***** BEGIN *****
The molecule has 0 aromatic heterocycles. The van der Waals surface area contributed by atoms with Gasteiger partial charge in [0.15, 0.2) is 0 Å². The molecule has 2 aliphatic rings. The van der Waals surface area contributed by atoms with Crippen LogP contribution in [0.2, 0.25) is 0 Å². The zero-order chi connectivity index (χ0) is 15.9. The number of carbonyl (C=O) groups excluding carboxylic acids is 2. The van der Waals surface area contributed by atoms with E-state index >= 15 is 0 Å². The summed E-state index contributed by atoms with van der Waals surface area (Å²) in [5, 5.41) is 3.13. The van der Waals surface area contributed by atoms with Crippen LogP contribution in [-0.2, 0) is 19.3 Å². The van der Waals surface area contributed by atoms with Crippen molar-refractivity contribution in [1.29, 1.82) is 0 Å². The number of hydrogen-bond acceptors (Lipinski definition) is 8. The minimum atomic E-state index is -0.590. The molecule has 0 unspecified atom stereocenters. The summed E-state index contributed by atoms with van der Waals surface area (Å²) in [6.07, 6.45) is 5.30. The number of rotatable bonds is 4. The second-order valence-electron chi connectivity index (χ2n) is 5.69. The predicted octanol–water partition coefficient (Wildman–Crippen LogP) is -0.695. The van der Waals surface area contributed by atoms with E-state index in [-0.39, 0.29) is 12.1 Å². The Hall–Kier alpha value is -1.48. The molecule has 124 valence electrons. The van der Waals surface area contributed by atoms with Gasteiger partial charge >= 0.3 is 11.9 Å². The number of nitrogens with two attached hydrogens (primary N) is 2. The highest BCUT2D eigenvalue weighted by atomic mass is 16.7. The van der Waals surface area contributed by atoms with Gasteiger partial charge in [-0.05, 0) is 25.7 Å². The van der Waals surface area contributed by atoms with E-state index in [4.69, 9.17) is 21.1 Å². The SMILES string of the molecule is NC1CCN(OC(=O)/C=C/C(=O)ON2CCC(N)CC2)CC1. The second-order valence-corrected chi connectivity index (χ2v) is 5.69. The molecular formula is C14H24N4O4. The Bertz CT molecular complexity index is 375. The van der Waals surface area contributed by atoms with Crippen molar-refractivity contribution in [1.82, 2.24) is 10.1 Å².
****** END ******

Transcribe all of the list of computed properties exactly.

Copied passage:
The molecule has 0 aromatic heterocycles. The van der Waals surface area contributed by atoms with Gasteiger partial charge in [0.15, 0.2) is 0 Å². The molecule has 2 aliphatic rings. The van der Waals surface area contributed by atoms with Crippen LogP contribution in [0.2, 0.25) is 0 Å². The zero-order chi connectivity index (χ0) is 15.9. The number of carbonyl (C=O) groups excluding carboxylic acids is 2. The van der Waals surface area contributed by atoms with E-state index >= 15 is 0 Å². The summed E-state index contributed by atoms with van der Waals surface area (Å²) in [5, 5.41) is 3.13. The van der Waals surface area contributed by atoms with Crippen LogP contribution in [-0.2, 0) is 19.3 Å². The van der Waals surface area contributed by atoms with Crippen molar-refractivity contribution in [1.29, 1.82) is 0 Å². The number of hydrogen-bond acceptors (Lipinski definition) is 8. The minimum atomic E-state index is -0.590. The molecule has 0 unspecified atom stereocenters. The summed E-state index contributed by atoms with van der Waals surface area (Å²) in [6.07, 6.45) is 5.30. The number of rotatable bonds is 4. The second-order valence-electron chi connectivity index (χ2n) is 5.69. The predicted octanol–water partition coefficient (Wildman–Crippen LogP) is -0.695. The van der Waals surface area contributed by atoms with E-state index in [-0.39, 0.29) is 12.1 Å². The Hall–Kier alpha value is -1.48. The molecule has 124 valence electrons. The van der Waals surface area contributed by atoms with Gasteiger partial charge >= 0.3 is 11.9 Å². The number of nitrogens with two attached hydrogens (primary N) is 2. The highest BCUT2D eigenvalue weighted by atomic mass is 16.7. The van der Waals surface area contributed by atoms with Gasteiger partial charge in [-0.05, 0) is 25.7 Å². The van der Waals surface area contributed by atoms with E-state index in [4.69, 9.17) is 21.1 Å². The SMILES string of the molecule is NC1CCN(OC(=O)/C=C/C(=O)ON2CCC(N)CC2)CC1. The second-order valence-corrected chi connectivity index (χ2v) is 5.69. The molecular formula is C14H24N4O4. The Bertz CT molecular complexity index is 375. The van der Waals surface area contributed by atoms with Crippen molar-refractivity contribution in [1.82, 2.24) is 10.1 Å².